As I've mentioned, I'm re-working my housekeeping (and familykeeping) routines which have been in need of a tweaking since our move and Little Bear's arrival. (In other words almost two years now!) When I'm tackling a project of this size (in that, there's a lot to consider) I like to break it down into sensible steps.

So ...

1. Figure out what needs to be done daily to keep everyone clean, fed and happy. Write it all down - from waking up through lights out.

2. Go room-by-room and write down all cleaning tasks (the daily and extensive) as well as any issues/projects for each room (repairs, redecorating).

3. Take a good look at our weekly rhythm - what days are quiet? what days are busy? - and give each day a "story." How would I like to see each day play out? Write this down, too.

4. Divide all tasks according to frequency: daily/weekly/monthly/seasonal/annual. Create a master page for each division.

5. Figure out a way to keep these tasks visible and on track - I like to check things off as I go. Make it a printable of some kind.

🌞

 In the photo above you see my first step is underway; I'm thinking about my day - how it unfolds and what should be done. To the side of my list I'm jotting down thoughts - what would make these activities easier to accomplish? How could I make my day go more smoothly? (Ex. Use a pink sponge for the high chair so it's easier to keep separate from general sponges. Keep daily agenda and devotional in basket by bed for early mornings, etc.)

*I drew the sun just for fun!*

So that's where I'm at now! I'm hoping to have my whole day "tasked out" by the end of this day and perhaps start working on that room-by-room chore list tomorrow ...  

Now, I don't mean to imply I'm doing anything original or particularly inspiring - I'm sure you've all done things like this before - but I know so many of you (happily for me!) love to talk about housekeeping, I just wanted to share. :)

But I'll keep you all posted!

Have a wonderful Wednesday, my friends ...


January Journal Work

January journal 4

Happy Tuesday, my friends! Hope your week's going well ...

So yesterday, as the snow blew and blustered outside - and while the baby napped - I got around to a little domestic paperwork. It being February, I pulled last month's journal pages from my binder and filed them in my Yearbook binder behind the January tab.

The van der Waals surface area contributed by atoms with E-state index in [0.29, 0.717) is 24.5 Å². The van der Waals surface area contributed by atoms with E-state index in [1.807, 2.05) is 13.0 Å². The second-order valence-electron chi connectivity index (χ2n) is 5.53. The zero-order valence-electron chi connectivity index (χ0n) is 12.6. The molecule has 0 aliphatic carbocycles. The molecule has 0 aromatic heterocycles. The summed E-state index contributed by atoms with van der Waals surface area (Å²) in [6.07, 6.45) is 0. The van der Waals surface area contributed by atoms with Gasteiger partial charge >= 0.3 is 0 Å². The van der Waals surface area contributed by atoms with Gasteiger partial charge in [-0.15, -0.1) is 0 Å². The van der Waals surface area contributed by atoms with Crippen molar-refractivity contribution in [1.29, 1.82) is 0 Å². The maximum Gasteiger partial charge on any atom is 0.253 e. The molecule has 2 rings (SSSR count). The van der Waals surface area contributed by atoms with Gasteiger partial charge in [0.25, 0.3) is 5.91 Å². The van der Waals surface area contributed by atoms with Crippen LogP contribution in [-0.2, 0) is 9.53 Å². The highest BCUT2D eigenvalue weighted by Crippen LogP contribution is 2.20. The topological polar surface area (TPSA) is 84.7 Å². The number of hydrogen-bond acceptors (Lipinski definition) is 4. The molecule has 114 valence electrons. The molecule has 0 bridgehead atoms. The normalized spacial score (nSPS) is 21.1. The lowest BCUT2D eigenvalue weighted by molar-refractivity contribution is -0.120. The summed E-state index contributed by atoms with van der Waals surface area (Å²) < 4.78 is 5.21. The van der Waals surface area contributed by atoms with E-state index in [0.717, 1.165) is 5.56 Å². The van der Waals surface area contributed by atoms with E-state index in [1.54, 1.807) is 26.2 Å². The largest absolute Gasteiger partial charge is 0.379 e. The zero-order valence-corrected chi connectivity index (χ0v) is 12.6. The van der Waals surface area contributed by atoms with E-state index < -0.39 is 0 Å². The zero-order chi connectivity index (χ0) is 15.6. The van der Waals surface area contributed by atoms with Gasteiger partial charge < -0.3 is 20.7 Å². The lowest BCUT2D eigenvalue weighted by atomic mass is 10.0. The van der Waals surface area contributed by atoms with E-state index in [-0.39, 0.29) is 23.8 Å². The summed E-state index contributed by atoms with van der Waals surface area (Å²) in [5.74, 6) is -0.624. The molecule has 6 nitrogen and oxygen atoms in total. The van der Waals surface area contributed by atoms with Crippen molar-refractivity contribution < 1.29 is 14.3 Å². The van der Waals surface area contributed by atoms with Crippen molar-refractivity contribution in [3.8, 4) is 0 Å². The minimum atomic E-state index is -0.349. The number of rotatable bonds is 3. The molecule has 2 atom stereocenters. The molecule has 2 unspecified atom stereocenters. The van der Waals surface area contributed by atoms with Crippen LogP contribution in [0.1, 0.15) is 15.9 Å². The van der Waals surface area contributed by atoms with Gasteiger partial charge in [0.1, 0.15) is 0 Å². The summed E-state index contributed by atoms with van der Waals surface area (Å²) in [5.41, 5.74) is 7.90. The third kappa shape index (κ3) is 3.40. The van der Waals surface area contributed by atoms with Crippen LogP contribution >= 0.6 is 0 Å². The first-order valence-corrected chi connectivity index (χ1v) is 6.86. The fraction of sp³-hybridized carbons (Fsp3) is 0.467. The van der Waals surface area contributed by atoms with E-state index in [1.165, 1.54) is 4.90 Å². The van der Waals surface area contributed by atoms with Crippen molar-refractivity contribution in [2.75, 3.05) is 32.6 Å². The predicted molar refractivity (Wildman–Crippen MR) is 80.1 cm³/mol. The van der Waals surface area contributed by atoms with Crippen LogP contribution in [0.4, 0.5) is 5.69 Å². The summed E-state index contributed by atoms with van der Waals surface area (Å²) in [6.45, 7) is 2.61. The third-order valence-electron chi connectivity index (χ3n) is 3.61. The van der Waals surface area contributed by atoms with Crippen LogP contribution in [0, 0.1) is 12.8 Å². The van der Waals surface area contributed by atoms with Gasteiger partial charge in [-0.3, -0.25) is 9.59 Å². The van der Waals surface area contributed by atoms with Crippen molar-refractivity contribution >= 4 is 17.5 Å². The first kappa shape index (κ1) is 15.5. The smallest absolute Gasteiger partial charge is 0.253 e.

I then sat down with a piece of paper and some sticky notes (and a cup of cocoa!) to do some indexing and I thought I'd share with you what I wrote down ... it might give you an idea of the kinds of things I "journal" about and also, some of my deep winter "thoughts and themes" might strike a cord with you! :)

The whole process took me about 30 minutes. I flipped through the journal pages and read over each notation/clipping. If it was something I would want to remember (or return to) I jotted it down on a loose-leaf "index page." (Which would later be added to my Jan-Feb binder.)  If it was something I needed to act on soon or record on another list, I jotted it down on a sticky note ...

So, first, here's a look at my January Journaling:

* spiced white hot chocolate (crockpot)

* first bird of the year (robin)

* blessed chalk handed out at Mass on Jan. 1st

* picked up liturgical wall calendar at Mass

* color of the year announced ("marsala" by Pantone, "guilford green" by Benjamin Moore)

* a scattered list of Jan-Feb themes to incorporate into the season ... (ex. winter citrus, birthday joy, hand-written letters, Burns Night dinner, seed catalogs, snow days, candles/warmth ...)

* book idea: "A Few Nice Things for New Year's Day" ~ a first family walk, first bird, first sunrise, happy jar, pic-a-day, thank you notes, Christmas card review, old-fashioned movies & popcorn, roast dinner ...)

* in the MSL D/J issue: leftover eggnog latte recipe, citrus-spice candle craft

* Jenney C.'s almond milk-gingerbread latte (FB)

* Twelfth Night - beer-braised beef & parsnip stew

* Little Christmas/Three Kings Day 

* Tasha Tudor Museum Newsletter (order back issues)

* craft: wintery jar-candle centerpiece (twine/yarn around ball jar rims, red candles, set in vintage metal cake pan, greenery/berries/pinecones around the jars)

* Downton Abbey "manners guru" interview

* lemon curd recipe for scones (Boston Globe Magazine)

* aggressive coyote noted in neighboring town

* little notes on Little Bear's words and actions

* spied a weasel on next road over

* Boston is the US 2024 Olympic bid!

* "Winter was a time of some leisure on the farm." (quote from Yankee Magazine article)

* book theme idea: "Winter Cheer"

* observed a large flock of robins by library in next town

* spotted a large hawk in tree by mailbox

* heard a woodpecker knocking in woods

* Patriots are going to the Superbowl!!!

* tag-team scribbles by Earlybird and Little Bear

* purple Ball jars idea - Lent, Advent Garden (solar lantern lids)

* Feast of St. Agnes ~ snowflake cake (white with apricot jam)

* National Hot Tea Month

* "Skills Every Child Needs" from Parents Magazine (social graces)